Apollo’s Admonition, Watson’s Seeing, and Holmes’ Observation (pt 2)

About Seeing and Observing

“In seeing, you do not observe.” My paraphrase of Holmes’ admonition to Watson hits me right between my blind eyes! I often see and do not observe. Rather, I tend to see what I want to see and feel frustrated as a result. “A man sees what he wants to see and disregards the rest…” (The Boxer, song, Simon & Garfunkel) Confirmation bias at its finest!

What does it mean to see? Vision is a perceptual process involving sensual data and interpretation. Seeing also implies understanding – “I see what you mean…”

What does it mean to observe? Again, two meanings – one is the act of scrutinizing and examining something with intent to understand (“I observed the candle, how it flickered and lit the room…”); the other, to act in obedience (“I observe the local traffic laws.”).

This ambiguity leads me to ask, could Holmes have meant that Watson would understand and yet fail to act upon that knowledge?

Focusing on just one definition for each concept, could seeing as perception and observation as obedience have within them the seeds of understanding my SELF?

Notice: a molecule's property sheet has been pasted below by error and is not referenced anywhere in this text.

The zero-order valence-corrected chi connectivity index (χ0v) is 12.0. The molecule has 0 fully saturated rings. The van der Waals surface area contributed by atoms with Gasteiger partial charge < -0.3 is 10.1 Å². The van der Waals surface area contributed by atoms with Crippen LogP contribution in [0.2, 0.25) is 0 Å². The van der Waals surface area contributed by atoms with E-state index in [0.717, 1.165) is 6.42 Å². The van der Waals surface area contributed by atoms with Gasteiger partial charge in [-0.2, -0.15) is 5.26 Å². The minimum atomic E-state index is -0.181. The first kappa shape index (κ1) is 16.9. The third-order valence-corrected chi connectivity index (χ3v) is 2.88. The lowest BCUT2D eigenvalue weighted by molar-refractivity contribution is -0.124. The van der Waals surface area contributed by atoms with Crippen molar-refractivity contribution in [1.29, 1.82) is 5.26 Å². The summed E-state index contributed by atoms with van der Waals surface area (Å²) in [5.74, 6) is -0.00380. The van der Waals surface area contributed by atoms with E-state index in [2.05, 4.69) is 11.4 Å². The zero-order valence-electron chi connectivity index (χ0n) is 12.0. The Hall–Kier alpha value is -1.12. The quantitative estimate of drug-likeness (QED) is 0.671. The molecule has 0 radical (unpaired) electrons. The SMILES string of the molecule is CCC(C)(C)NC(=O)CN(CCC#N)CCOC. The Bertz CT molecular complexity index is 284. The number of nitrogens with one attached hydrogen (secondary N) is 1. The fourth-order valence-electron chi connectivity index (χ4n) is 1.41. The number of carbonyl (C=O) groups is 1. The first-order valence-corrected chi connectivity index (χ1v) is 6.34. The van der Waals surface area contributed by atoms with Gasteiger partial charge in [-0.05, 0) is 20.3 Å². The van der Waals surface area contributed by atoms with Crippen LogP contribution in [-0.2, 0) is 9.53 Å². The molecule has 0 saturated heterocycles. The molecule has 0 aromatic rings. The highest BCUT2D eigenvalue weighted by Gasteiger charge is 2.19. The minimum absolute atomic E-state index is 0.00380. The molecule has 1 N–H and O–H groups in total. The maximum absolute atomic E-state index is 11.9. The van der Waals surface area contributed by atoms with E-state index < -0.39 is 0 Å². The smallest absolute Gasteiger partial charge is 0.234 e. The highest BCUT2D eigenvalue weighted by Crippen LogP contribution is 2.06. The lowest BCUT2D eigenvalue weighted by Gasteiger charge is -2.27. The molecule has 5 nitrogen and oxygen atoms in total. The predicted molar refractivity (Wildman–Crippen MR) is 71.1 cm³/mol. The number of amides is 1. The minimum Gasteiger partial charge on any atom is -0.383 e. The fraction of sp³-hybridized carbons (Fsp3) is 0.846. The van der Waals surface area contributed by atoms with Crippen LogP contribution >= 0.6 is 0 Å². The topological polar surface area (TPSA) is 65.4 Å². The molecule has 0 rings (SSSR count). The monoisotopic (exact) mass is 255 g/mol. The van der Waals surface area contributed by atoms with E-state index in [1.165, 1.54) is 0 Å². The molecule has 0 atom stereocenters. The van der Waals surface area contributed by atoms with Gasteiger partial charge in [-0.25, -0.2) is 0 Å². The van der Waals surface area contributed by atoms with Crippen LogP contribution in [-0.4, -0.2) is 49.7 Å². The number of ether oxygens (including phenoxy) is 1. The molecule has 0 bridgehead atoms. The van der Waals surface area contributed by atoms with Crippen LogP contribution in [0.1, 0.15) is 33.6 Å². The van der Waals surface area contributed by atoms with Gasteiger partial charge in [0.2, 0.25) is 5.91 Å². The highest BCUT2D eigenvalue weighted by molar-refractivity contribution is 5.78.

Why Me?

Could the knowledge of oneself reside in observation of the person perceiving (“seeing”) – rather than of the laws themselves? I often “see” without observing that I’m seeing – I take my perception for granted. I simply trust my perception as right and that’s that. A means of keeping me firmly within the bubble and away from any real knowledge of SELF.

To see a law is to acknowledge and understand it (“I see that this must be so.”). To observe a law is to obey it (“I observe the law of gravity by falling.”). Could it be that in seeing (acknowledging) I do not observe (obey)?

Who Am I?

When I see and observe, I may open a window onto the Self I seek to know. By acknowledging the laws I subject myself to, and asking questions as to what, how and why I observe those laws as I do, I may find the answer to Apollo’s admonition, Watson’s seeing, and Holmes’ observation – “Who am I?”

Turning Assumptions into Understandings

My mom used to say things like, “A watched pot never boils.” Little did I realize then that what she said and what she meant required me to make some assumptions.

Our verbal and written language occasionally fails to communicate my  intended meaning. Yet pertinent information might remain hidden from reason. When left out of the vital communication link, these precious truths are replaced with assumption that becomes the basis for subsequent assumptions.

Read more Turning Assumptions into Understandings